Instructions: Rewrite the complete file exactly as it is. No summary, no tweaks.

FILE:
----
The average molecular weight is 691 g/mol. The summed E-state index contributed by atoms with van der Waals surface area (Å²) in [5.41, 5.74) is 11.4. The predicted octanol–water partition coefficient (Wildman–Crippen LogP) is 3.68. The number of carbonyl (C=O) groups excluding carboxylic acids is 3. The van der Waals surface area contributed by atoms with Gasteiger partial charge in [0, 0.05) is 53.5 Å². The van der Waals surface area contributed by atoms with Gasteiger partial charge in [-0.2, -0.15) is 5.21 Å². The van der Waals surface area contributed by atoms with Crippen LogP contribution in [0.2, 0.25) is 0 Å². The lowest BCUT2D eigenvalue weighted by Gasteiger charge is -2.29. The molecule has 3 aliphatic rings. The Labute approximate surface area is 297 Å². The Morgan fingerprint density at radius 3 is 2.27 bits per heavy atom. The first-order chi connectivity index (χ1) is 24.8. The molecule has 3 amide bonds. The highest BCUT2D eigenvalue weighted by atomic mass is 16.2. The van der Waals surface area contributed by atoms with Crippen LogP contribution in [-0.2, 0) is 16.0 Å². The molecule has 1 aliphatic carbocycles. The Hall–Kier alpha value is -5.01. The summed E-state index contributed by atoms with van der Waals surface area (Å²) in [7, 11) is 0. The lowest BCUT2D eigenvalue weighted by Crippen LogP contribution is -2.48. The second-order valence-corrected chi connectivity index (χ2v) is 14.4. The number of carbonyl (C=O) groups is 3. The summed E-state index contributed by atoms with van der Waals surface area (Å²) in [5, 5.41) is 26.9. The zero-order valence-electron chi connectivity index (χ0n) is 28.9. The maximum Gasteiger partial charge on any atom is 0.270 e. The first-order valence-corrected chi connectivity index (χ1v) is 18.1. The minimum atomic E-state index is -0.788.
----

The average molecular weight is 691 g/mol. The summed E-state index contributed by atoms with van der Waals surface area (Å²) in [5.41, 5.74) is 11.4. The predicted octanol–water partition coefficient (Wildman–Crippen LogP) is 3.68. The number of carbonyl (C=O) groups excluding carboxylic acids is 3. The van der Waals surface area contributed by atoms with Gasteiger partial charge in [0, 0.05) is 53.5 Å². The van der Waals surface area contributed by atoms with Gasteiger partial charge in [-0.2, -0.15) is 5.21 Å². The van der Waals surface area contributed by atoms with Crippen LogP contribution in [0.2, 0.25) is 0 Å². The lowest BCUT2D eigenvalue weighted by Gasteiger charge is -2.29. The molecule has 3 aliphatic rings. The Labute approximate surface area is 297 Å². The Morgan fingerprint density at radius 3 is 2.27 bits per heavy atom. The first-order chi connectivity index (χ1) is 24.8. The molecule has 3 amide bonds. The highest BCUT2D eigenvalue weighted by atomic mass is 16.2. The van der Waals surface area contributed by atoms with Crippen LogP contribution in [-0.2, 0) is 16.0 Å². The molecule has 1 aliphatic carbocycles. The Hall–Kier alpha value is -5.01. The summed E-state index contributed by atoms with van der Waals surface area (Å²) in [7, 11) is 0. The lowest BCUT2D eigenvalue weighted by Crippen LogP contribution is -2.48. The second-order valence-corrected chi connectivity index (χ2v) is 14.4. The number of carbonyl (C=O) groups is 3. The summed E-state index contributed by atoms with van der Waals surface area (Å²) in [5, 5.41) is 26.9. The zero-order valence-electron chi connectivity index (χ0n) is 28.9. The maximum Gasteiger partial charge on any atom is 0.270 e. The first-order valence-corrected chi connectivity index (χ1v) is 18.1. The minimum atomic E-state index is -0.788.